It’s 1961, and Alan Shepard is lifting off is his rocket ship, endeavoring to become the first American to travel in space. At home, his pillar-of-strength wife, Louise, watches on television with her stone-faced exterior slowly crumbling, until she ultimately deigns to clasp the hand of a Life magazine reporter, the only person she’d allow in her presence that afternoon. Later, all her friends—the wives of her husband’s fellow astronauts—show up with dessert.
Given the time period in which it places itself—the early ’60s space race—and the finale hoopla we’ve so recently experienced, there’s a temptation to compare The Astronaut Wives Club to Mad Men, as I suspect we’ll be doing for a long time with any show that seeks to replicate the ’60s. (It doesn’t do much to dissuade comparisons when this show has a Betty and a Trudy, though these are the names of the real Mercury Seven astronauts and their wives.)
The same comparisons to Mad Men were heaped on ABC’s Pan Am, another glossy take on a bygone American era. But that’s a lot of pressure for a show that aims to please more than it aims to probe or provoke. Astronaut Wives Club is less reminiscent of Mad Men’s psychologically complicated landscape than it is of Desperate Housewives (most, if not all, of the wives appear to be harboring some kind of secret or another). It even shares the muted institutional color palette of Masters of Sex, though that's likely where those comparisons should end. But the Mad Men comparisons won't do either show any favors. Astronaut Wives Club isn't meant to plumb the depths of identity like Matthew Weiner's show did, nor does it seem all that interested in the ins and outs of period detail. At least in the pilot episode, the space-race '60s is merely a setting.
Dominique McElligott (Hell on Wheels) is a bit more impenetrable than intriguing as Louise, but Odette Annable (Brothers & Sisters), Erin Cummings (Spartacus: Blood and Sand), and Yvonne Strahovski (Chuck) are standouts. Overall, the characterizations of the wives are more than a little pat. There’s the stoic one, the brassy one, the schemer, the innocent, the ditz—though hopefully a lot of the work of the limited series (it’s being sold as a “10-episode event,” which usually translates to “miniseries unless it’s a hit”) will be to chip away at these types.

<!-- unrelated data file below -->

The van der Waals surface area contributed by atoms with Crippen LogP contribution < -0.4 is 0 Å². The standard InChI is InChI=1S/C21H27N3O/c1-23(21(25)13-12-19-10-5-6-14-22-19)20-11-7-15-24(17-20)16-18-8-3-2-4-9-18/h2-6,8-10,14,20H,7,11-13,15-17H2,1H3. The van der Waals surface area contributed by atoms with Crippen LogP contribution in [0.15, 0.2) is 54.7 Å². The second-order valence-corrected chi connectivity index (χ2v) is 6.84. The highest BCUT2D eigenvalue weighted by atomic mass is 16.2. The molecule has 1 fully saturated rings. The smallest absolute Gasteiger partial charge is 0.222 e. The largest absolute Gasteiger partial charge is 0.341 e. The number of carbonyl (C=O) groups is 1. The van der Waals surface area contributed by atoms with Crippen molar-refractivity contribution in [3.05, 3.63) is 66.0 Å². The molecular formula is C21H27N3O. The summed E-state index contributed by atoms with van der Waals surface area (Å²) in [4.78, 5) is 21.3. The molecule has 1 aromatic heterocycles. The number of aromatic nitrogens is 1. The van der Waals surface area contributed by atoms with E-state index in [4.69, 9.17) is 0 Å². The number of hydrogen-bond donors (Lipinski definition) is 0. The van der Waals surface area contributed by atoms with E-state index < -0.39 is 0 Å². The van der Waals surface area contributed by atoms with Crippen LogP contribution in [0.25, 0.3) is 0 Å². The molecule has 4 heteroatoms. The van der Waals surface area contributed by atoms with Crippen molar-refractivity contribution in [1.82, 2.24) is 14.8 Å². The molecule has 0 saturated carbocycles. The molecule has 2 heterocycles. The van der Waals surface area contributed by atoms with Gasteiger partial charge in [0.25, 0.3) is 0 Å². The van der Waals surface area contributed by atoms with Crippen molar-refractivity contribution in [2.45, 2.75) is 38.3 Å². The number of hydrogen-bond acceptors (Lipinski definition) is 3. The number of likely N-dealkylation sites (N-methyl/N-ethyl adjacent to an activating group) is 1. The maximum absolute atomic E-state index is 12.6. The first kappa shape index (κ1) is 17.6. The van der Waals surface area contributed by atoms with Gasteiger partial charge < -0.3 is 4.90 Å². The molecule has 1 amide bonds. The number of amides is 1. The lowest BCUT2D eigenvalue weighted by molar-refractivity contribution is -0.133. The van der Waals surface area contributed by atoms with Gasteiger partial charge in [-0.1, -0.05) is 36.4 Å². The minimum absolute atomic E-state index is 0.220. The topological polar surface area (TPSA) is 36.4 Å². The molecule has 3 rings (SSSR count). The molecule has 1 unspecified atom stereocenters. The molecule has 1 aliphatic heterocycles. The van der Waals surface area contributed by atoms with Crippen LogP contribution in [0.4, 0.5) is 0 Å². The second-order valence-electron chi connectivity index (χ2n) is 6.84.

The plot certainly seems to be moving along quickly enough that radical character development wouldn’t be out of the question. The first 10 minutes appear to be setting up a season’s worth of a plot: the famed Mercury Seven astronauts are all vying to become the first American in space, and while they’re competing on the launchpad, their wives are fighting the PR war for them. It initially seems the 10-episode series will take us through this competition, ending with the winning astronaut making his first trip to space—particularly since anyone with the ability to click to Wikipedia knows that it’s Alan Shepard, husband to our main character, who gets chosen. But Shepard’s history-making flight is dispatched within the first episode, and, by the end of the hour, we’re looking at the race to the moon as the sole motivating plot to carry us through the series. It’s a slick little raising-of-the-stakes, and it manages to keep the public-relations angle on the front burner for the wives.
The aforementioned Life reporter (Luke Kirby, who I liked so much in the Sarah Polley film Take This Waltz) is around to basically sell the space race to the American public, and that means presenting each astronaut and his family as Americana personified. That’s where the secrets come in: Trudy (Annable) and her husband Gordo (Bret Harrison, as charming as ever) are currently separated, not that anyone else has to know; Marge (Cummings) is hiding secrets from her time in Japan; John Glenn’s wife Annie (Azure Parsons) suffers from a debilitating stutter. And then there’s Louise, who suffers through her husband’s infidelity in silence and befriends her fellow wives as a mixture of sanctuary and strategy. The divide between the public face of American perfection and what really goes on when the doors are closed won’t earn The Astronaut Wives Club any points for originality, but it wouldn’t be the last time a summer show on network TV won viewers over with modest ambitions and likeable characters. And to appreciate it, we don’t even have to pretend it’s anything like Mad Men at all.